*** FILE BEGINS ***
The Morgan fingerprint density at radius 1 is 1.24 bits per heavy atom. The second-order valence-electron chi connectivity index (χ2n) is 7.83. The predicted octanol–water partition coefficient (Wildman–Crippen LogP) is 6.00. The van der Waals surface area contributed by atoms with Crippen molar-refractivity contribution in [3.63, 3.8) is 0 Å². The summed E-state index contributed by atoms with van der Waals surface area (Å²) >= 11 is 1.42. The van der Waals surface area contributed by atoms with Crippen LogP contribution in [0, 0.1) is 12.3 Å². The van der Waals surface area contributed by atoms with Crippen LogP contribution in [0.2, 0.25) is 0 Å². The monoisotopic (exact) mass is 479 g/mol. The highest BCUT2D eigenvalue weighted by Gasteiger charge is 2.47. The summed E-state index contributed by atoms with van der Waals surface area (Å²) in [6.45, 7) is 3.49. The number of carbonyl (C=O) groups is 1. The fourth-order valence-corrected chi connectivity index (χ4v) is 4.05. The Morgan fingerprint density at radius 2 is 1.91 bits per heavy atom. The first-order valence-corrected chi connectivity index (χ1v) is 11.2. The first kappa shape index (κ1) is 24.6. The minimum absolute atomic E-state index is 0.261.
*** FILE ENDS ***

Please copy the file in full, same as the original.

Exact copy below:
The Morgan fingerprint density at radius 1 is 1.24 bits per heavy atom. The second-order valence-electron chi connectivity index (χ2n) is 7.83. The predicted octanol–water partition coefficient (Wildman–Crippen LogP) is 6.00. The van der Waals surface area contributed by atoms with Crippen molar-refractivity contribution in [3.63, 3.8) is 0 Å². The summed E-state index contributed by atoms with van der Waals surface area (Å²) >= 11 is 1.42. The van der Waals surface area contributed by atoms with Crippen LogP contribution in [0, 0.1) is 12.3 Å². The van der Waals surface area contributed by atoms with Crippen LogP contribution in [0.2, 0.25) is 0 Å². The monoisotopic (exact) mass is 479 g/mol. The highest BCUT2D eigenvalue weighted by Gasteiger charge is 2.47. The summed E-state index contributed by atoms with van der Waals surface area (Å²) in [6.45, 7) is 3.49. The number of carbonyl (C=O) groups is 1. The fourth-order valence-corrected chi connectivity index (χ4v) is 4.05. The Morgan fingerprint density at radius 2 is 1.91 bits per heavy atom. The first-order valence-corrected chi connectivity index (χ1v) is 11.2. The first kappa shape index (κ1) is 24.6. The minimum absolute atomic E-state index is 0.261.